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1 Anonymous 2019-01-05T17:01:37 [ImgOps] [iqdb]
File: 018201901.png (PNG, 40.4 KB, 778x287)
Have you tried listening to series-specific music while reading manga?

I'm currently reading Neon Genesis Evangelion and wanted to attempt this because there's a lot of overlap with the tv series allowing to cue specific tracks as they happened in the anime. I found the emotional response to be significantly greater, the soundtrack is very moving so it could only add to those moments. Surprisingly, it even felt as if I was watching the series rather than reading something. The spur of the soundtrack probably made me adjust panel pacing to coincide with how the music directed the animation. In contrast some of the parts that I had gone through without the soundtrack felt more stale than what the show had. I only did this for significant moments, knowing what tracks had to be played, so mostly battle scenes and self-analysis segments. I guess if there was some generic ambience this could also be applied to less symbolic parts of the story, leading to while no a bigger impact but simply more immersion. There's no such material in the Evangelion albums however. One thing to note is that the volume at which the music gets played should definitely be lower than at what one usually listens music to, it's too distracting otherwise.

Evidently in most cases this is not an option. But in my experience playing unrelated music doesn't cut it, the emotional tone requires appropriate material and not something that randomly finds its way to the ear. In the end I appreciate the immersion gained and emotional impact received. I'll continue reading NGE manga this way. It's what I'm after.

The experience also got me thinking about how this could be streamlined and made less interruptive. Most of the issues crop up due to music overextending the scenes which makes for a less than perfect experience. It would probably be more appropriate if the music faded in relation to page numbers viewed or transitioned to other sounds that are relevant to later pages. Sometimes the compositions don't quite line up with important panels. Due to unpredictable reading behaviour this is unavoidable and can only be minimized by playing music which isn't arranged to elicit severely specific moments. Soundtrack ending before the end of a segment should probably be kept looping.
Technically the solution could be as simple as having metadata file packaged along with audio tracks and manga pages, detailing at which page spreads specific tracks should be cued. A comic reader application would then have to only mix the tracks and follow the cue file.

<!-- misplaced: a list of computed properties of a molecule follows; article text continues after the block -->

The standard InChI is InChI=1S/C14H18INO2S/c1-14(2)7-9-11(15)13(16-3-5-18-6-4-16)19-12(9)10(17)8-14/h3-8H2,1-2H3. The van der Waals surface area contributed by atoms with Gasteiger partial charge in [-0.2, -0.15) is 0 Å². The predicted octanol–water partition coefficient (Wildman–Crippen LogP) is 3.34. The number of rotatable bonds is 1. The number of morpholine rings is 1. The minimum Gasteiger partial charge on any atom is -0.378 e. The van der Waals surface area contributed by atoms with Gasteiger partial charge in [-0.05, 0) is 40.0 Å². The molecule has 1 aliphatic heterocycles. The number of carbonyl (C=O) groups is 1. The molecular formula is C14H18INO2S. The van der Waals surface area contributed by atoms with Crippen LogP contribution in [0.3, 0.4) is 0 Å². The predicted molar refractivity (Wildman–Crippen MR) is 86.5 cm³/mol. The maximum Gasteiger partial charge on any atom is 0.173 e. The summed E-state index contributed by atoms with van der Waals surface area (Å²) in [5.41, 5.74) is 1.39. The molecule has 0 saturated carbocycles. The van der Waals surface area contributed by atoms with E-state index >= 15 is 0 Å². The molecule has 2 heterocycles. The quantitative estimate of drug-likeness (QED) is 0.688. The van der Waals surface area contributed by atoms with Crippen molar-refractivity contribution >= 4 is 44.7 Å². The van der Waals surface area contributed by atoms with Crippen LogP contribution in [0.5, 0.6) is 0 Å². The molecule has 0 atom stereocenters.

Would love to hear other opinions on this as I can't find anyone sharing similar experiences on the net.
2 Anonymous 2019-01-25T04:05:17 [ImgOps] [iqdb]
File: Personification.full.2463540.j… (JPEG, 198.4 KB, 1024x640)
It could work theoretically, but it sure sounds like a complicated thing to set up per file, and you wouldn't really be able to come up with something which sits well with every person. I think the ideal would be to have a series of standard "profile" names (e.g. "Calm", "Battle", "Sad") along with maybe a few more particular sound effect profiles ("Swords clanging", "Running", "Harsh wind"), and the reader can look at the metadata file to choose what sorts of sounds and playlists to choose from for each page. From there, you can add more advanced controls like fadeouts, speed, or volume adjustments.

A big issue in the way of a system like this is that you can't just pass these files around by theirselves and tell people to add them to their archives if they like. Some scans like to cut out the first white page, or put a credits page at the end of every chapter, or join every single fucking page and have this awkward huge wide gap inbetween the panels which you can tell wasn't actually there originally (fuck, I hate JJCAT), and the numbering index would just be thrown off entirely. I guess you could distribute versions especially for every group's scans, but even to a very dedicated group, something like that would get tiring fast. Plus, given that it'd just seem like an annoying gimmick to a significant amount of people, it just wouldn't be adopted.

One thing you've got to realise about the common comic book archive is that is has no metadata at all. I think some readers have the capability to display TL notes if it's attached in a file, but that's it. They're so severely limited that there isn't even any kind of metadata to say that any image is a part of a two-page span. What actually happens is that the reader checks the aspect ratio of the image, and if it's more wide than long, then it's treated as a "double page" which'll be used to override whatever number of images you're reading at the moment. As far as I can tell, it doesn't even check the filename. For a while I thought something like a reader that can "hot patch" a scanlation over a copy of a raw manga while you're reading could be nice, but something like that just isn't going to happen as long as people keep using Honeyview and fucking PDF readers for their comics.

Don't take it the wrong way, but doesn't the ordinary adventure game/visual novel already suit this criteria? Though I guess your idea is to improve comics that already exist, and not just start writing your own NGE fan VNs.
3 Anonymous 2019-01-30T12:09:10
Haven't checked it out yet but I know Dorohedoro has an official soundtrack for the manga.
4 Anonymous 2019-02-05T13:36:51

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